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Authorized Person in Horizon Air Cockpit Attempts to Shut Down Both Engines Inflight

The flight diverted to Portland and was met by law enforcement

A Horizon Air E175 at Paine Field outside Seattle. (Photo: AirlineGeeks | Katie Bailey)

A Horizon Air flight operating from Snohomish County Airport/Paine Field near Seattle, Wash. to San Francisco diverted to Portland on Sunday evening after an authorized person in the cockpit attempted to shut down both of the airplane’s engines while in flight.

Horizon Air flight 2059 departed Paine Field around 5:30 p.m. local time and was able to reach a cruising altitude of 31,000 feet when the incident occurred.

The perpetrator was subdued, removed from the cockpit, and placed in handcuffs before landing. The pilots remained in control of the aircraft for the entire sequence. It is unclear whether a struggle ensued or how much effort the pilots needed to maintain control.

The flight, operated by an Embraer E175, was met by law enforcement upon arrival in Portland, Oregon. Horizon parent company Alaska Airlines reports that the incident is under investigation, though it did not identify the person allowed to fly in the cockpit with the crew or whether they were an Alaska Group employee.

The flight landed in Portland 51 minutes after departure, and passengers were rebooked onto other flights.

“We’ve got the guy that tried to shut the engines down out of the cockpit and he doesn’t sound like he’s causing any issue in the back right now, I think he’s subdued,” one of the flight’s pilots told ATC. “We want law enforcement as soon as we get on the ground and parked.”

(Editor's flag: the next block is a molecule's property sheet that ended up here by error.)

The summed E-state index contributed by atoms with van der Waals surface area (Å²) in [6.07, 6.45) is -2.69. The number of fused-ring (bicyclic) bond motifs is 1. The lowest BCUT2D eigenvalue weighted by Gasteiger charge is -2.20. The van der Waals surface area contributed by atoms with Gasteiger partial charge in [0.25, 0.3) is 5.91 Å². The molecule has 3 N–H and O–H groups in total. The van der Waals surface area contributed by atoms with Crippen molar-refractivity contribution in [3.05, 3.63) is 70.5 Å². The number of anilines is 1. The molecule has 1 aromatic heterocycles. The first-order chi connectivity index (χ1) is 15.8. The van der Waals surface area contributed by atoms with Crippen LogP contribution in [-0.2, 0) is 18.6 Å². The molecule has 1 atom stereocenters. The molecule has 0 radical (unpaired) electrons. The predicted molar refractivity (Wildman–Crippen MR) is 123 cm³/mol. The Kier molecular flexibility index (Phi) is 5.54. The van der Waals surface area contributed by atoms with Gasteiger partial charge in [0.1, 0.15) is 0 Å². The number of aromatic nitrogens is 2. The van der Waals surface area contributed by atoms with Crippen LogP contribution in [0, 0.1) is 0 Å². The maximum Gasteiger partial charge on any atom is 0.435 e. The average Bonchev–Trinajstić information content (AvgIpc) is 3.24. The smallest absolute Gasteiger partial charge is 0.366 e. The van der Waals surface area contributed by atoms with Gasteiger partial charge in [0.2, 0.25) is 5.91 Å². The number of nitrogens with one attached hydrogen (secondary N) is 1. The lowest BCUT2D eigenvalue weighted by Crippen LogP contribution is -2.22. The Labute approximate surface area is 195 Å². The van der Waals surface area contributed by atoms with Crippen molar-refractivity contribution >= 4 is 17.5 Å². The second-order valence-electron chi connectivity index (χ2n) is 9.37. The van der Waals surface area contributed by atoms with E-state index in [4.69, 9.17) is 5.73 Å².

“We are grateful for the professional handling of the situation by the Horizon flight crew and appreciate our guests’ calm and patience throughout this event,” Alaska said in a statement.

The cause of the incident is as of yet unclear. A preliminary report should be issued in the coming weeks.

According to The Air Current’s Jon Ostrower on Twitter (X), the FAA sent the following security notice to airlines on Monday: “Last night a significant security event occurred on a US Air Carrier involving a validated jump seat passenger attempting to disable aircraft engines while at cruise altitude by deploying the engine fire suppression system. The crew was able to subdue the suspect and was removed from the flight deck. The flight diverted and landed safely. The event remains under investigation by law enforcement, no further details will be provided at this time.”

Approved crewmembers such as pilots, flight attendants, and dispatchers can fly on a third seat called a jumpseat in an aircraft’s cockpit. When commuting between a base and their home or between different airline bases to operate a flight, crewmembers often use these jumpseats if no seats are available in the cabin. Each airline has its own rules about who gets priority to ride in the jumpseat if multiple crewmembers want to fly in a limited number of seats.

John McDermott

Author

  • John McDermott

    John McDermott is a student at Northwestern University. He is also a student pilot with hopes of flying for the airlines. A self-proclaimed "avgeek," John will rave about aviation at length to whoever will listen, and he is keen to call out any airplane he sees, whether or not anyone around him cares about flying at all. John previously worked as a Journalist and Editor-In-Chief at Aeronautics Online Aviation News and Media. In his spare time, John enjoys running, photography, and watching planes approach Chicago O'Hare from over Lake Michigan.

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